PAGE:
From the archives: John Berryman

In the current issue of Commonweal, Elizabeth Kirkland Cahill writes about John Berryman's "Eleven Addresses to the Lord," a series of poems he wrote after his treatment for alcoholism at St. Mary's Hospital in upstate New York. As we were preparing Cahill's article for publication, we discovered that one of the "Addresses" first appeared in the September 18, 1970 issue of Commonweal. (The magazine ran it again a few years later after the poet's death.) We also discovered that Commonweal had published another of Berryman's poems in its May 7, 1948 issue.WHETHER THERE IS SORROW IN THE DEMONSNear the top a bad turn some dare. Well,The horse swerves and screams, his eyes pop,Feet feel air, the firm winds propJaws wide wider untilThrough great teeth rider greets the smiles of Hell.Thick night, where the host's thews crack like thongsA welcome, curving abrupt on cheek & neck.Now wing swings over once to checkLick of their fires' tongues,Whip & chuckle, hoarse insulting songs.Powers immortal, fixed, intractable.Only the lost soul jerks whom they joy hang:Clap of remorse, and tang and fangMore frightful than the drillAn outsize dentist scatters down a skull;Nostalgia rips him swinging. Fast in maliceHow may his masters mourn, how ever yearnThe frore pride wherein they burn?God's fire. To what qui tollisStone-tufted ears prick back towards the bright Palace?Whence Lucifer shone Lucifer's friends hailThe scourge of choice made at the point of lightDestined into eternal night;Motionless to fulfillTheir least, their envy looks up dense and pale...Repine blackmarket felons; murderersSit still their time, till yellow feet go first,Dies soon in them, and can die, thirst;Not lives in these, nor yearsOn years scar their despair -- which yet rehearse...Their belvedere is black. They believe, and quail.One shudder racks them only, lonely, andNo mirror breaks at their command.Unsocketed, their willGrinds on their fate. So was, so shall be still.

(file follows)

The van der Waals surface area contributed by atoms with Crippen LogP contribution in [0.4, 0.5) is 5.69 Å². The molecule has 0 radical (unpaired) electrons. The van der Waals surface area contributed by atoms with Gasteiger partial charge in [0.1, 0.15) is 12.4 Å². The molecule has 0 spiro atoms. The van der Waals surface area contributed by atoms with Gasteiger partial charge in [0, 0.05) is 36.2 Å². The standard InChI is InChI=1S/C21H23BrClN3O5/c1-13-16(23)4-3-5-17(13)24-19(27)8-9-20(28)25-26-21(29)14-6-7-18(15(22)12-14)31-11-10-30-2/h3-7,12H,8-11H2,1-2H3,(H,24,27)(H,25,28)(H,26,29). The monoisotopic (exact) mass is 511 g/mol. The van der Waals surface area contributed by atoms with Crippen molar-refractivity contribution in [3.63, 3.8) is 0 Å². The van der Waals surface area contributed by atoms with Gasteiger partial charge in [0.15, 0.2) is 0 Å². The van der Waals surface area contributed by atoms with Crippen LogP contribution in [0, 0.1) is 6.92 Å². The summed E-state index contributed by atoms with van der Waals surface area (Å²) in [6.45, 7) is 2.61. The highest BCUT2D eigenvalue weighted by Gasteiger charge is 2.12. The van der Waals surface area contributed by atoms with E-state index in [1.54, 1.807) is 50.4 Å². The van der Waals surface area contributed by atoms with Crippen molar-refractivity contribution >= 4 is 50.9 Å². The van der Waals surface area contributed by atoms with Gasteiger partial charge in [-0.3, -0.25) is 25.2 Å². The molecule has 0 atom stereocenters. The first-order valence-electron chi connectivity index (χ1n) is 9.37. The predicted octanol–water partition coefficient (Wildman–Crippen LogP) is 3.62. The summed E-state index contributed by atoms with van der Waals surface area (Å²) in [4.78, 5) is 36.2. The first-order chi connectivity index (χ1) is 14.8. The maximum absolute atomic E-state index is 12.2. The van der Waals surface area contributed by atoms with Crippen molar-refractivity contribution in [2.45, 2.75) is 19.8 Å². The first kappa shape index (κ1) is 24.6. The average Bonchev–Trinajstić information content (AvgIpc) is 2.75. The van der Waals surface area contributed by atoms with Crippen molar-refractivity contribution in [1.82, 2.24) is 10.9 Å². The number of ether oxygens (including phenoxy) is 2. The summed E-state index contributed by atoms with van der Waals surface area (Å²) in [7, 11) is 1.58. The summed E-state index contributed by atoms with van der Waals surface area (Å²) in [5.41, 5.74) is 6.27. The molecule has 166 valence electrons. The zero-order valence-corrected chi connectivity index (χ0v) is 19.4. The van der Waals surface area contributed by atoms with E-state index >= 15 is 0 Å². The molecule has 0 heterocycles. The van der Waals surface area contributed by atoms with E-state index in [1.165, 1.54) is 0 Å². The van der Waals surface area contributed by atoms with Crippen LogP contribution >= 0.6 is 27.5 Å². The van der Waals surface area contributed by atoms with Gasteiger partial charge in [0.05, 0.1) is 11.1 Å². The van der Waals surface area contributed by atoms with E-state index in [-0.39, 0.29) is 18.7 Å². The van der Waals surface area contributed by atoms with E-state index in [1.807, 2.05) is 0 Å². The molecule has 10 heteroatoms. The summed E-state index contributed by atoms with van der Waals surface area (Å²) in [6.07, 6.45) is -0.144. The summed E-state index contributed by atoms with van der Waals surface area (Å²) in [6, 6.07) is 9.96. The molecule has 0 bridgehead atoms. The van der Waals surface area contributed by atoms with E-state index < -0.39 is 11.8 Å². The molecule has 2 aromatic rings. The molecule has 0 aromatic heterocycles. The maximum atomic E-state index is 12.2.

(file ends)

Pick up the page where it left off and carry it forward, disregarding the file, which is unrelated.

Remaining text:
Matthew Boudway is senior editor of Commonweal.

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